Paramesotriton chinensis eggs

Otterwoman

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Today is feeding day, and guess who I caught laying eggs? This is a new species for me; I've never raised them before. I bought them 1 1/2 or 2 years ago (don't remember exactly) at the petstore when they arrived; I hadn't seen this species offered for sale for a while, and was thrilled that they turned out to be male and female. And now I'm even more thrilled! Their names are "Beauty" and "the Beast," here is Beauty with her burgeoning brood:

I will be following their progress in this thread.
Just for the sake of completeness, here is another recent mention of this magnificent pair:
http://www.caudata.org/forum/f1-gen...t-curiosity-question-handling.html#post205899
 

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freves

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Congratulations Dawn. The tail of one of my males has turned blue but I have not noticed any signs of courtship yet.
Chip
 

Azhael

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Nice!
P.chinensis is not commonly bred in captivity, so this is good news n_n
Best of lucks raising them, Dawn, the larvae sure are cute!!
 

Otterwoman

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P.chinensis is not commonly bred in captivity
I know! Though I believe Audrey did it last year. But when I bought them, I was hoping for this, because their scarcity in the pet stores as of late made me think they were dwindling in the wild.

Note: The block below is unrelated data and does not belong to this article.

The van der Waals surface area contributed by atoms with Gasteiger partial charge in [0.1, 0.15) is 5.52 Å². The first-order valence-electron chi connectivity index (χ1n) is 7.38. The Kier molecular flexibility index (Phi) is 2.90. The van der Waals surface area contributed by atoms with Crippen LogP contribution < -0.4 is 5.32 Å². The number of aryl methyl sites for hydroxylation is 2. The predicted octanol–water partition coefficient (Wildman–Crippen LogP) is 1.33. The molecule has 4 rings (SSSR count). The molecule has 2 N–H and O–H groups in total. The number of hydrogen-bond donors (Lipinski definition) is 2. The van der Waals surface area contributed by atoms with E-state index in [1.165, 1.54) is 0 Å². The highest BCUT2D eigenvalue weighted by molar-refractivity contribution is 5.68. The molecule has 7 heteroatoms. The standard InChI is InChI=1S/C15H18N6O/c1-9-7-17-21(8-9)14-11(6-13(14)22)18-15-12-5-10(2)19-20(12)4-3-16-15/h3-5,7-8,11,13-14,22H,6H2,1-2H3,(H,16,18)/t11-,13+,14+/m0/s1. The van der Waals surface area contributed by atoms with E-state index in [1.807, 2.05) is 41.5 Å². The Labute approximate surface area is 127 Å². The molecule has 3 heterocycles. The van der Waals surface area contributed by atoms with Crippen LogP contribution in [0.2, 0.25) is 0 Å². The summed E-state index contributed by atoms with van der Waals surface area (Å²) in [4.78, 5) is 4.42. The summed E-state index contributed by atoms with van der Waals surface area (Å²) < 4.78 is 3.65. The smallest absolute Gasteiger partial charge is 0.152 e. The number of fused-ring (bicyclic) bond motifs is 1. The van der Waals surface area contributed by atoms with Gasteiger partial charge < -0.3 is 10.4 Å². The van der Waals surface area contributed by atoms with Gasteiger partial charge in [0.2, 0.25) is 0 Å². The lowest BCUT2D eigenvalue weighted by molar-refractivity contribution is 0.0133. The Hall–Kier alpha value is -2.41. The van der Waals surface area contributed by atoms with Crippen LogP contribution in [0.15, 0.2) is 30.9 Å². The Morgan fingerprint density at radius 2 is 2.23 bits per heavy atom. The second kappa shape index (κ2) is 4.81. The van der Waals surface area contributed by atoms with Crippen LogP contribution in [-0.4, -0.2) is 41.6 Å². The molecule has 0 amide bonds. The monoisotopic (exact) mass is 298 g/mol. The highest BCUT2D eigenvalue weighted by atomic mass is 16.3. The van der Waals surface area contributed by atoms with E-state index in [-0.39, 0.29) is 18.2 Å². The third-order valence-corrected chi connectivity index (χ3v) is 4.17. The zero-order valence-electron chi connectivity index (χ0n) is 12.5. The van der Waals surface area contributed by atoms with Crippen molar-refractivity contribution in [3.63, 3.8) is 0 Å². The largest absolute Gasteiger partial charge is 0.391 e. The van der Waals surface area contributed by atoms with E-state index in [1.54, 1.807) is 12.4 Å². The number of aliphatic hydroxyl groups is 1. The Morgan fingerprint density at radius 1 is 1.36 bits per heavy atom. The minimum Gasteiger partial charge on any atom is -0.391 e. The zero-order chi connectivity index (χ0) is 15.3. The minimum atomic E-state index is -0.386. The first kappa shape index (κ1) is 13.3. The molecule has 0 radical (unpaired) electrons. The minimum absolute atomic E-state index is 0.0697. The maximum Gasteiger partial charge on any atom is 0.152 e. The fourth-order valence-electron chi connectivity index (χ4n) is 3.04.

PereJosa

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Congratulations otterwoman!! thanks for post eggs photos ( no more pictures of this newt's eggs).

I have one pair, not breed at the moment, the male show blue tail, and courtship behaviour in different moments of the year, but one week ago for first time i see one amplexus :eek::eek:. This day's i look for eggs, but at the moment anything....

Bye!!
 

Yahilles

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Congratulations!

i see one amplexus
But there are no amplexus in Paramesotriton... but as i remember, on Paul's photo Azhael mistakened P. deloustali biting with amplexus similiar to that occuring in breeding Calotriton.
 

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If anyone who raised them in the past has some tips, I have some questions, like:
do they have a terrestrial phase or can they be raised completely aquatically to adult?
 

Yahilles

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do they have a terrestrial phase or can they be raised completely aquatically to adult?
I haven't raised them, but as far i see by the older posts of breeders, it's most likely impossible to skip the terrestial stage.
 

Azhael

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Congratulations!


But there are no amplexus in Paramesotriton... but as i remember, on Paul's photo Azhael mistakened P. deloustali biting with amplexus similiar to that occuring in breeding Calotriton.
Well, in my defence, just look at the photo, it looks just the same. And i said it looked like the amplexus of Calotriton..not that Paramesotriton has any amplexus...
 
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Otterwoman

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Re: Raising Juvenile C.orientalis-Caresheet